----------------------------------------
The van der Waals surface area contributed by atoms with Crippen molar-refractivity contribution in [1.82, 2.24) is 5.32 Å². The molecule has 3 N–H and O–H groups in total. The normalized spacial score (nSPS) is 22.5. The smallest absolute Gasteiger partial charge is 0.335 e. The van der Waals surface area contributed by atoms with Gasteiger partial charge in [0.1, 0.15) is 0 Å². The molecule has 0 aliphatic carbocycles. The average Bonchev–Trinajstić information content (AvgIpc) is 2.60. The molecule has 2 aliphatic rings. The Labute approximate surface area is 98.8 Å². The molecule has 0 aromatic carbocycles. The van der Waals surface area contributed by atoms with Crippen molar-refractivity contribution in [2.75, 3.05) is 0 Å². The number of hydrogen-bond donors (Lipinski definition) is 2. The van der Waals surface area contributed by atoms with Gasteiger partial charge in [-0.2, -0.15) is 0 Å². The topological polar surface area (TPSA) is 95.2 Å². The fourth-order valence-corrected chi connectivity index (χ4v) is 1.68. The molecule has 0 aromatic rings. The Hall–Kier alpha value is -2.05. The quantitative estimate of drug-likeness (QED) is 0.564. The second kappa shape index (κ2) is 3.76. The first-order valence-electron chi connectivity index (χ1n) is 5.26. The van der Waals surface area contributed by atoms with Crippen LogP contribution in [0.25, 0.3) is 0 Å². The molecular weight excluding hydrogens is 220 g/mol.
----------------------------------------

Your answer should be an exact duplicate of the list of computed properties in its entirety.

The van der Waals surface area contributed by atoms with Crippen molar-refractivity contribution in [1.82, 2.24) is 5.32 Å². The molecule has 3 N–H and O–H groups in total. The normalized spacial score (nSPS) is 22.5. The smallest absolute Gasteiger partial charge is 0.335 e. The van der Waals surface area contributed by atoms with Gasteiger partial charge in [0.1, 0.15) is 0 Å². The molecule has 0 aliphatic carbocycles. The average Bonchev–Trinajstić information content (AvgIpc) is 2.60. The molecule has 2 aliphatic rings. The Labute approximate surface area is 98.8 Å². The molecule has 0 aromatic carbocycles. The van der Waals surface area contributed by atoms with Crippen molar-refractivity contribution in [2.75, 3.05) is 0 Å². The number of hydrogen-bond donors (Lipinski definition) is 2. The van der Waals surface area contributed by atoms with Gasteiger partial charge in [-0.2, -0.15) is 0 Å². The topological polar surface area (TPSA) is 95.2 Å². The fourth-order valence-corrected chi connectivity index (χ4v) is 1.68. The molecule has 0 aromatic rings. The Hall–Kier alpha value is -2.05. The quantitative estimate of drug-likeness (QED) is 0.564. The second kappa shape index (κ2) is 3.76. The first-order valence-electron chi connectivity index (χ1n) is 5.26. The van der Waals surface area contributed by atoms with Crippen LogP contribution in [0.25, 0.3) is 0 Å². The molecular weight excluding hydrogens is 220 g/mol.